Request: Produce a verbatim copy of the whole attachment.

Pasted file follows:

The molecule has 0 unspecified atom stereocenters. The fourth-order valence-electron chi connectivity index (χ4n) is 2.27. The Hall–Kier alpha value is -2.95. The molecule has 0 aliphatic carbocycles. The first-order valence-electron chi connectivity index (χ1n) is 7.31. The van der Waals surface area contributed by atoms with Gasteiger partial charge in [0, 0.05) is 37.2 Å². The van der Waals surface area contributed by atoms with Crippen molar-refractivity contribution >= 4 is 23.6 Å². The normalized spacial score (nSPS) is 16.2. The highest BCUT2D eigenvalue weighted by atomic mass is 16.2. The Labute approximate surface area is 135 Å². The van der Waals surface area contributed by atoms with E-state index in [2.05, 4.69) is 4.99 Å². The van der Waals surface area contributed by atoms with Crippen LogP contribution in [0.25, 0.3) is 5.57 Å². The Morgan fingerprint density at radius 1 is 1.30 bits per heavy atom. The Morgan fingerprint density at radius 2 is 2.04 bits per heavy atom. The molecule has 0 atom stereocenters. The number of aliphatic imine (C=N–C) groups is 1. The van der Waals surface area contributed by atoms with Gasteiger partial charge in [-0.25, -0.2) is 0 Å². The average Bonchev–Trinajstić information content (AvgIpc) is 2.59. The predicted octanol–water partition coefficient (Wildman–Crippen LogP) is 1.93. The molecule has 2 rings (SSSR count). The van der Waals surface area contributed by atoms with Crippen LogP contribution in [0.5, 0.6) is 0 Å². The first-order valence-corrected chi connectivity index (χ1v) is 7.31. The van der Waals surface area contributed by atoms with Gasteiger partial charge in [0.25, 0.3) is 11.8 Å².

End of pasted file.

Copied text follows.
The molecule has 0 unspecified atom stereocenters. The fourth-order valence-electron chi connectivity index (χ4n) is 2.27. The Hall–Kier alpha value is -2.95. The molecule has 0 aliphatic carbocycles. The first-order valence-electron chi connectivity index (χ1n) is 7.31. The van der Waals surface area contributed by atoms with Gasteiger partial charge in [0, 0.05) is 37.2 Å². The van der Waals surface area contributed by atoms with Crippen molar-refractivity contribution >= 4 is 23.6 Å². The normalized spacial score (nSPS) is 16.2. The highest BCUT2D eigenvalue weighted by atomic mass is 16.2. The Labute approximate surface area is 135 Å². The van der Waals surface area contributed by atoms with E-state index in [2.05, 4.69) is 4.99 Å². The van der Waals surface area contributed by atoms with Crippen LogP contribution in [0.25, 0.3) is 5.57 Å². The Morgan fingerprint density at radius 1 is 1.30 bits per heavy atom. The Morgan fingerprint density at radius 2 is 2.04 bits per heavy atom. The molecule has 0 atom stereocenters. The number of aliphatic imine (C=N–C) groups is 1. The van der Waals surface area contributed by atoms with Gasteiger partial charge in [-0.25, -0.2) is 0 Å². The average Bonchev–Trinajstić information content (AvgIpc) is 2.59. The predicted octanol–water partition coefficient (Wildman–Crippen LogP) is 1.93. The molecule has 2 rings (SSSR count). The van der Waals surface area contributed by atoms with Crippen LogP contribution in [0.5, 0.6) is 0 Å². The first-order valence-corrected chi connectivity index (χ1v) is 7.31. The van der Waals surface area contributed by atoms with Gasteiger partial charge in [0.25, 0.3) is 11.8 Å².